Our skin is a highly efficient delivery system. Its key role is to provide a natural barrier between our body and our environment. It was never designed to cope with the myriad of synthetic compounds and nanoparticles in the skin products most of us use today.
Chemical pathways into the body
Chemicals can enter our body through our skin in at least 4 ways;
- THROUGH our cells,
- BETWEEN our skin cells,
- ALONG our hair follicles, and
- Directly through CUTS and ABRASIONS.
Our skin has become a chemical warzone, under constant attack from airborne pollutants and chemical-laden personal care products.
Many of the chemicals are microscopic, making it easy for them to pass through the skin and into our bloodstream. The blood carries them to every organ of the body where they can wreak havoc on our heart, lungs, liver, brain and reproductive system, causing premature ageing, illness, and even death.
Despite a tsunami of evidence of the potentially catastrophic effects of toxic cosmetics, in my humble opinion, the world’s largest and most powerful brands continue to mass-produce beauty products that are packed with harmful, even lethal ingredients. These ingredients are used to improve the appearance, fragrance, texture and shelf life of products to maximise profits and minimize manufacturing costs.
Some people and organisations believe that lack of long-term independent scientific studies or effective regulation in the beauty industry means that there is little oversight or protection for consumers. As a result, we are literally being left to fend for ourselves!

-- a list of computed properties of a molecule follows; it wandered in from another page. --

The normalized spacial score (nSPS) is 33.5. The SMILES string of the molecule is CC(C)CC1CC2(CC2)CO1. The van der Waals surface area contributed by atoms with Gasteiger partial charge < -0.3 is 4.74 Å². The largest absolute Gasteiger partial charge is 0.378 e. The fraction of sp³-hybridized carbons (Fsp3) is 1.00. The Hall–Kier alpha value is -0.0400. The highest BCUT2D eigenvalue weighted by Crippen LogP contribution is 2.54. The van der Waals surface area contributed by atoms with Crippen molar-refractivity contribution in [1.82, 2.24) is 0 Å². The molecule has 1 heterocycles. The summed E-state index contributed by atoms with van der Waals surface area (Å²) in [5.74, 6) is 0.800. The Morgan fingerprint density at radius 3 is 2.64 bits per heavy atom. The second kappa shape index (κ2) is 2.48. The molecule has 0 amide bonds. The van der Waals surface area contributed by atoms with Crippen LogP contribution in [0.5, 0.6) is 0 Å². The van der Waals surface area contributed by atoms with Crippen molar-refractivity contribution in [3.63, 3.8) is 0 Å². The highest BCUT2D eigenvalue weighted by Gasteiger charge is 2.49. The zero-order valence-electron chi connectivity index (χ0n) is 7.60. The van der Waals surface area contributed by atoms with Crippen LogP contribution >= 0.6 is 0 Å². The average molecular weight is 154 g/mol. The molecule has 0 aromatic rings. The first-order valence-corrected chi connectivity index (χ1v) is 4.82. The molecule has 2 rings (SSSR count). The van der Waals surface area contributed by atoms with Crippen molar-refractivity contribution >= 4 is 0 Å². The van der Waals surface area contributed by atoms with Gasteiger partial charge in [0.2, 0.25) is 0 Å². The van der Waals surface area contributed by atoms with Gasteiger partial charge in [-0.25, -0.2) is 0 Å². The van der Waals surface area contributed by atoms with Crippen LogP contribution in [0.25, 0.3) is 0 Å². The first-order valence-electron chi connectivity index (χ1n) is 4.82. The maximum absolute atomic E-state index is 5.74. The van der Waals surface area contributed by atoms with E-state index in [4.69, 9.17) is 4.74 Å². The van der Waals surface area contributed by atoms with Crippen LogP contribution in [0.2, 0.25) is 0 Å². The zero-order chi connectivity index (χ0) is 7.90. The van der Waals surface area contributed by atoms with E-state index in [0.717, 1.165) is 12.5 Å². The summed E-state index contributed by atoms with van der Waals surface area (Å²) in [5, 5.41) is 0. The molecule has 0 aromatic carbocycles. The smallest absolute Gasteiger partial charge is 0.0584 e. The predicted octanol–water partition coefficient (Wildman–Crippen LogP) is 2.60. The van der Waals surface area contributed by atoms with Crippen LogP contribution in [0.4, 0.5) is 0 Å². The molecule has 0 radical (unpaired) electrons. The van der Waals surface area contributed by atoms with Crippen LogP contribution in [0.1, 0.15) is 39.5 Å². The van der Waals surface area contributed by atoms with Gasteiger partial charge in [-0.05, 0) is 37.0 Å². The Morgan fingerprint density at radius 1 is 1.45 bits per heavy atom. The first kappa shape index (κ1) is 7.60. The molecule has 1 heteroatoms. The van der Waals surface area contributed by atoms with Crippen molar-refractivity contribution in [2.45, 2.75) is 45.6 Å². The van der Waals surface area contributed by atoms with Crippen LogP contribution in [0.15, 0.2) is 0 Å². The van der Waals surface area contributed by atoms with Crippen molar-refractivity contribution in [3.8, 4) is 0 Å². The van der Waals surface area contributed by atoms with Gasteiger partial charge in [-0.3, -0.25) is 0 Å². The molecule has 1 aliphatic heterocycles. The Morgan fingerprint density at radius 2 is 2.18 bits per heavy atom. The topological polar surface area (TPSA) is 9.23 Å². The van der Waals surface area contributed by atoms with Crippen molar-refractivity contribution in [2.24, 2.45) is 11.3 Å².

Killer cosmetics are not new!
Killer cosmetics date back to the ancient Egyptians and Romans and probably well before.
Cleopatra’s dramatic eye makeup was a mix of malachite (a green ore of copper), galena (lead sulfide), and Kohl made of soot, fats and metal (usually lead, antimony, manganese or copper).
From the 15th to the 18th centuries, people at the highest levels of society applied thick layers of white lead and vinegar to remove freckles, improve their skins’ texture, and create the popular ‘dead white’ look. As their skins eroded, they had to apply more of the deadly concoction to cover the scarring.
Sad Death in the Pursuit of Beauty
Many people died from lead poisoning until 1760 when famous Irish beauty, Marie Gunning, the Countess of Coventry died from cosmetic poisoning aged only 28 years old.
After her wedding, she and her husband honeymooned in Paris where she adopted the high fashion of the day, whitening her skin with Ceruse, a combination of lead oxide, hydroxide and carbonate. To redden her cheeks (for that alluring blush!), she applied, cinnabar, a scarlet form of mercury sulfide. To finish the look, she used a lipstick which also contained mercury.
Maria’s skin started sloughing off developing deep scars and sensitivity, she applied more and more cosmetics to cover up the blemishes and ultimately spent the last year of her young life in a darkened room.
The newspapers of the day labelled her “a victim of cosmetics.” The medical community started warning the public about the dangers of chemicals in cosmetics.
The media and presumably science have been warning us about toxic chemicals in cosmetics for over 250 years… When are we going to listen? Is our need for social approval and acceptance even more powerful than the desire for a long and healthy life?
What is the benefit of beauty if we are dying and decaying on the inside?
The Cerule Skin Solution…
If you would like to find out more and order some beautiful, effective, beneficial skin care products derived from pristine natural environments, please visit https://mark.cerule.com/